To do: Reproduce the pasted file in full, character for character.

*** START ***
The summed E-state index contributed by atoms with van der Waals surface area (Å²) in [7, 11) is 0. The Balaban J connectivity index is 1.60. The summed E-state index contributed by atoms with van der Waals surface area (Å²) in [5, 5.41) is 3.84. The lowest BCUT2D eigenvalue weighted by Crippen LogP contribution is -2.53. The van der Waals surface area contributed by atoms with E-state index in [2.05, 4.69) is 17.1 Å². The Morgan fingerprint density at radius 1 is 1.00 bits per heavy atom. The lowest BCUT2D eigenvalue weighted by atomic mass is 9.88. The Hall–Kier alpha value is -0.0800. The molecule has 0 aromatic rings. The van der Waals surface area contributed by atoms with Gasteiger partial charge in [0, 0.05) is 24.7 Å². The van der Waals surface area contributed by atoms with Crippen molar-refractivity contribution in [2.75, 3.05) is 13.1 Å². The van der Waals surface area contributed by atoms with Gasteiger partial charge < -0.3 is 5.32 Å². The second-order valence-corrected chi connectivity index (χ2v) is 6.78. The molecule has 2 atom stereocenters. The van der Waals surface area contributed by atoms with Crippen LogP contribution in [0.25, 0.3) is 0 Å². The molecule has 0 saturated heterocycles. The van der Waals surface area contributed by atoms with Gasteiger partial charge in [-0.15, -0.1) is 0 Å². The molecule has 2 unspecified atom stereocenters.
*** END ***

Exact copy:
The summed E-state index contributed by atoms with van der Waals surface area (Å²) in [7, 11) is 0. The Balaban J connectivity index is 1.60. The summed E-state index contributed by atoms with van der Waals surface area (Å²) in [5, 5.41) is 3.84. The lowest BCUT2D eigenvalue weighted by Crippen LogP contribution is -2.53. The van der Waals surface area contributed by atoms with E-state index in [2.05, 4.69) is 17.1 Å². The Morgan fingerprint density at radius 1 is 1.00 bits per heavy atom. The lowest BCUT2D eigenvalue weighted by atomic mass is 9.88. The Hall–Kier alpha value is -0.0800. The molecule has 0 aromatic rings. The van der Waals surface area contributed by atoms with Gasteiger partial charge in [0, 0.05) is 24.7 Å². The van der Waals surface area contributed by atoms with Crippen molar-refractivity contribution in [2.75, 3.05) is 13.1 Å². The van der Waals surface area contributed by atoms with Gasteiger partial charge < -0.3 is 5.32 Å². The second-order valence-corrected chi connectivity index (χ2v) is 6.78. The molecule has 2 atom stereocenters. The van der Waals surface area contributed by atoms with Crippen LogP contribution in [0.25, 0.3) is 0 Å². The molecule has 0 saturated heterocycles. The van der Waals surface area contributed by atoms with Gasteiger partial charge in [-0.15, -0.1) is 0 Å². The molecule has 2 unspecified atom stereocenters.